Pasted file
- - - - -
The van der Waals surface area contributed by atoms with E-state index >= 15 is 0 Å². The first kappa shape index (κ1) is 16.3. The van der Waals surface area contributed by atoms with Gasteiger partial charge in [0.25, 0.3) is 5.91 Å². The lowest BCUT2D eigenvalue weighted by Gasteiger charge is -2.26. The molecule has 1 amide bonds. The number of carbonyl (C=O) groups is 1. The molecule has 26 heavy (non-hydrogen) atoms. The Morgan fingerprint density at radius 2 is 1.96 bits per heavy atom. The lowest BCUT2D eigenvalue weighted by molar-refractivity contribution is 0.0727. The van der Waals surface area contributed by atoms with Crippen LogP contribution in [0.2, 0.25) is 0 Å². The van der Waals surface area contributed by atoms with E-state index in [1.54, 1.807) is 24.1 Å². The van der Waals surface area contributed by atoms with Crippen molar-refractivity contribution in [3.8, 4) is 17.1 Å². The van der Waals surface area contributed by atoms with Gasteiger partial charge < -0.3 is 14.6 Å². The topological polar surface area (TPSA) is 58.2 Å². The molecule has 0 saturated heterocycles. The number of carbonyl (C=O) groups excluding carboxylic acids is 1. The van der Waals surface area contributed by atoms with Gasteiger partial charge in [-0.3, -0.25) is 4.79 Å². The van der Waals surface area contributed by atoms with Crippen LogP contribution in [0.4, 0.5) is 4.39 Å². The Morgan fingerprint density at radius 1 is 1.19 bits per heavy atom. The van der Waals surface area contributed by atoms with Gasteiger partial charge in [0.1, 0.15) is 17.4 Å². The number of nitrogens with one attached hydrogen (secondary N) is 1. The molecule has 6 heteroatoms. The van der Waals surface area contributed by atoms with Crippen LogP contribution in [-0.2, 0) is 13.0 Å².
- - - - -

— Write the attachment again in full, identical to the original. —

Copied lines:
The van der Waals surface area contributed by atoms with E-state index >= 15 is 0 Å². The first kappa shape index (κ1) is 16.3. The van der Waals surface area contributed by atoms with Gasteiger partial charge in [0.25, 0.3) is 5.91 Å². The lowest BCUT2D eigenvalue weighted by Gasteiger charge is -2.26. The molecule has 1 amide bonds. The number of carbonyl (C=O) groups is 1. The molecule has 26 heavy (non-hydrogen) atoms. The Morgan fingerprint density at radius 2 is 1.96 bits per heavy atom. The lowest BCUT2D eigenvalue weighted by molar-refractivity contribution is 0.0727. The van der Waals surface area contributed by atoms with Crippen LogP contribution in [0.2, 0.25) is 0 Å². The van der Waals surface area contributed by atoms with E-state index in [1.54, 1.807) is 24.1 Å². The van der Waals surface area contributed by atoms with Crippen molar-refractivity contribution in [3.8, 4) is 17.1 Å². The van der Waals surface area contributed by atoms with Gasteiger partial charge < -0.3 is 14.6 Å². The topological polar surface area (TPSA) is 58.2 Å². The molecule has 0 saturated heterocycles. The number of carbonyl (C=O) groups excluding carboxylic acids is 1. The van der Waals surface area contributed by atoms with Gasteiger partial charge in [-0.3, -0.25) is 4.79 Å². The van der Waals surface area contributed by atoms with Crippen LogP contribution in [0.4, 0.5) is 4.39 Å². The Morgan fingerprint density at radius 1 is 1.19 bits per heavy atom. The van der Waals surface area contributed by atoms with Gasteiger partial charge in [0.1, 0.15) is 17.4 Å². The number of nitrogens with one attached hydrogen (secondary N) is 1. The molecule has 6 heteroatoms. The van der Waals surface area contributed by atoms with Crippen LogP contribution in [-0.2, 0) is 13.0 Å².